When you’re an Ivy League professor who writes a sloppy, error-ridden, yet prize-winning book, you don’t expect a bunch of nonentities to crawl out of the woodwork and call you on it. It won a prize, after all.

Thus, Charles Armstrong, author of Tyranny of the Weak (a book about North Korea) was clearly caught off guard when some dude with some weird Hungarian name who teaches at Korea University complained that Armstrong seemed to have made up some of his sources and plagiarized parts of his text and other stuff like that. Armstrong went right on the attack:

I have, as far as I know, never offended him. I’ve known him for years, and appreciate the work he’s done. His book appears in my bibliography. I don’t understand why he would come after me this way.

Must be professional jealousy.

Plus it’s all the nonentity’s fault because he didn’t follow proper academic protocol:

Dr. Szalontai never communicated his concerns or criticisms directly to me prior to these various posts on different blogs. Why direct communication, a common professional courtesy and practice in academia, was not the preferred form of expression remains a mystery.

Another scholar, commenting on this response, noted:

The Columbia professor attributes improper academic conduct to Szalontai. That tells you all you need to know. … [N]o honest scholar who had accidentally lifted dozens of items from a colleague would dream of scolding him for not complaining courteously enough.

But Armstrong is not through transferring blame to others. He also – like so many haughties before him – blames the servants.

The book’s narrative was constructed through multiple transfers of notes, some made by my research assistants and others done by myself. This too, in retrospect, may have resulted in some inaccuracies.

You just can’t get good help these days!

Armstrong tried most of the traditional techniques people try when they get themselves into his position: He painted himself as a victim of mysteriously malign forces; he attacked the messenger; he attacked his research assistants. The only (very popular) move he didn’t try was the bit where you reveal that while writing the book your wife died, your cat died, you suffered recurrent bouts of impotence, and you developed a drug addiction. He didn’t go for that one.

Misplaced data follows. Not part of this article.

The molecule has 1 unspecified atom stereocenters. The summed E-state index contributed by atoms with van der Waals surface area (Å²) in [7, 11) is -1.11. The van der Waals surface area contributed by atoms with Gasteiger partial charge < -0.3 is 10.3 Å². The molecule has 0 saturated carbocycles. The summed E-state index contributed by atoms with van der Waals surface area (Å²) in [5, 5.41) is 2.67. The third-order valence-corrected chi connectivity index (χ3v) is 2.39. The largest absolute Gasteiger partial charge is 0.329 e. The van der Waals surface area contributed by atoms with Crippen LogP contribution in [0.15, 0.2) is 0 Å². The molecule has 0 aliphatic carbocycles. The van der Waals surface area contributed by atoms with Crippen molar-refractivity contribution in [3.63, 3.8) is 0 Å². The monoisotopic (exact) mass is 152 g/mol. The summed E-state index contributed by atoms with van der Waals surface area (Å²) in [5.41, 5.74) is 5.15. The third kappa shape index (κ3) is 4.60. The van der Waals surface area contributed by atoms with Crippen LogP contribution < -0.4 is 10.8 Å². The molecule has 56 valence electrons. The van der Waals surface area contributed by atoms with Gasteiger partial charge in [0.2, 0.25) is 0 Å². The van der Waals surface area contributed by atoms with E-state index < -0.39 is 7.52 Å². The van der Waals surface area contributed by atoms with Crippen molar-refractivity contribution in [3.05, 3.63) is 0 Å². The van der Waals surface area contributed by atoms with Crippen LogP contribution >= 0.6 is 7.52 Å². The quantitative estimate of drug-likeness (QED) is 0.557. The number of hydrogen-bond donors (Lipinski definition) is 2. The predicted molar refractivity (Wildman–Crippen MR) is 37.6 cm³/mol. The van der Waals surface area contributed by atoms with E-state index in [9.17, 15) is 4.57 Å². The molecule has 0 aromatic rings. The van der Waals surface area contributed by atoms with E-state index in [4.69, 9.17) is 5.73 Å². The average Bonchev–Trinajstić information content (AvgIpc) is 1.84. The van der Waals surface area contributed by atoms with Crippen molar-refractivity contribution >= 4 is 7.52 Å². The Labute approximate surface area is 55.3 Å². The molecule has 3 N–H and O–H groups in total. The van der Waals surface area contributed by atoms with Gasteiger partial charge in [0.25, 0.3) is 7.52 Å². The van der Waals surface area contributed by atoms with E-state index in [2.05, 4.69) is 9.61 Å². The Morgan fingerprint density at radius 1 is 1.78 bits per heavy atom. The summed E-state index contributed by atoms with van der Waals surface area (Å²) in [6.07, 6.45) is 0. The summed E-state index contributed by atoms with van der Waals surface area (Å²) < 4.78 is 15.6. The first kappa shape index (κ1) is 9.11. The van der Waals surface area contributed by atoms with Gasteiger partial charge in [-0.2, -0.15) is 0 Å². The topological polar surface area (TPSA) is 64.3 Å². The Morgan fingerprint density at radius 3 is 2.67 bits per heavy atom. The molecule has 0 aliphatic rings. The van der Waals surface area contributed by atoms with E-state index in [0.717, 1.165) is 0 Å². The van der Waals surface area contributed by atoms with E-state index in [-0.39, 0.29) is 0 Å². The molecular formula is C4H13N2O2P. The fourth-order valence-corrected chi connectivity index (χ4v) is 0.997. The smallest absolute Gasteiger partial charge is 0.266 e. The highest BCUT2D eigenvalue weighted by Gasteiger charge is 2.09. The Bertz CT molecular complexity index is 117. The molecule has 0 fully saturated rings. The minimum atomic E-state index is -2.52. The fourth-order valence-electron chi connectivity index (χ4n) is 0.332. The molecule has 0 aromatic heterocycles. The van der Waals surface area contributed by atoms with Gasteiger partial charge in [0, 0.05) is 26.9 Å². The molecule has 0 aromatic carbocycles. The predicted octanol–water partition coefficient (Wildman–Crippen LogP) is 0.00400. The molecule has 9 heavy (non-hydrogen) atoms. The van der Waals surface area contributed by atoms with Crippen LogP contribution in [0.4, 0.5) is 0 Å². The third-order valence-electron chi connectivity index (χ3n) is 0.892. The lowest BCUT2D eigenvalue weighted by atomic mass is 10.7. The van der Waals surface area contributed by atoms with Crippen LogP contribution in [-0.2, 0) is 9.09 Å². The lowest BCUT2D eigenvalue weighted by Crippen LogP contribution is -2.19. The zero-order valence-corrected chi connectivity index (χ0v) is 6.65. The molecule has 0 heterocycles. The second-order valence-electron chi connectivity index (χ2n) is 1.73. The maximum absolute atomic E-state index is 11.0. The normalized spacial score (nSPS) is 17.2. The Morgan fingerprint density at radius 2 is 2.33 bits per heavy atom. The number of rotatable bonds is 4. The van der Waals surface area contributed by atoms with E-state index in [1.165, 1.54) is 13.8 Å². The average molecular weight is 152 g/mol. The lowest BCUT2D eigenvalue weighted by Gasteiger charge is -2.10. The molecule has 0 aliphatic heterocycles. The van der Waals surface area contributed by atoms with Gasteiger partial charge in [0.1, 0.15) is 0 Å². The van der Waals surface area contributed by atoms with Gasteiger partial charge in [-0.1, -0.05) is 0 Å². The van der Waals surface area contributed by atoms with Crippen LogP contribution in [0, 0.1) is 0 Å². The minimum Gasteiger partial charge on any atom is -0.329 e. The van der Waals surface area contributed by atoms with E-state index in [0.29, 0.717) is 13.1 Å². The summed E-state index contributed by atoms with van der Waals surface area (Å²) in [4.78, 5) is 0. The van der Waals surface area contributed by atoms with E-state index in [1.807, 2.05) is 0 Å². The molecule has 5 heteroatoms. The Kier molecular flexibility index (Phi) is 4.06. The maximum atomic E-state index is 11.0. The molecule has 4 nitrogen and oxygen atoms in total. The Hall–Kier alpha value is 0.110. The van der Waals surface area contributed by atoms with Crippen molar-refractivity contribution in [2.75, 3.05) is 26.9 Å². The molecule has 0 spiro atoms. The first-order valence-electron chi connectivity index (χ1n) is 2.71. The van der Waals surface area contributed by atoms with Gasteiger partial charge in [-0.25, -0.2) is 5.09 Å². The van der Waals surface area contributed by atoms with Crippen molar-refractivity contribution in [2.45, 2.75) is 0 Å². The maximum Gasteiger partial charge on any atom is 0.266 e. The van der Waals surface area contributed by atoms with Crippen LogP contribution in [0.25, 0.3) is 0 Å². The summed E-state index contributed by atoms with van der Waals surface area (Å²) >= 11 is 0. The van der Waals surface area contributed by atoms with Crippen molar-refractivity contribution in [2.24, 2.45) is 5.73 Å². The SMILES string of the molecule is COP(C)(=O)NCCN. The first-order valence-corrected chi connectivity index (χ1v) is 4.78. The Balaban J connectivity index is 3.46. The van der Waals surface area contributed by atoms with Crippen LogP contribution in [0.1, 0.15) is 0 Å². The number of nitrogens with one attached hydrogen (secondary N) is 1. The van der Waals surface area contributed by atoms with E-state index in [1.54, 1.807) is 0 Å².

Anyhoo. He just gave back the prize.

Some commentary from one of his colleagues at Columbia.

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5 Responses to “Tyranny of the Strong”

  1. Bernard Carroll Says:

    Yes, one can always throw underlings under the bus.

  2. wayward Says:

    Never understood the practice of using a substantial amount of a research assistant’s writing without giving them co-authorship. Not just to be nice, but to give them some skin in the game — if they plagiarize, fabricate, or falsify, it’s their name on the publication too.

  3. Anonymous Says:

    Am I glad that you pointed out that Charles Armstrong is a jerk. Honestly, Tyranny of the Weak? It’s really tyranny of the strong over the weak because of social Darwinism, which promotes bullying.

    It’s ironic that strong people that weak ones are tyrannical when they’re the real tyrants themselves. Whether anyone likes it or not, there will always be weak people in the world an that no one can force anyone to be strong.

    Seriously, I’m so tired of that “only the strong survive” bullshit. Well, screw all who think that way!

    As my dad once told me when I was an eighth grader, we all have to accept our weaknesses. And he’s right. Unfortunately, he’s hypocritical about it, which pisses me off so much that I want get back at him for being my worst enemy on Earth just as I want to get back at all the damn bullies who picked on me.

  4. Anonymous Says:

    Oh sorry. I forgot to put “claim” between “people” and “that.” It turns out that I should have read my first comment thoroughly before posting.

  5. Anonymous Says:

    Oh darn, I forgot to type the “an” between “world” and “that” as “and.” My apologies.

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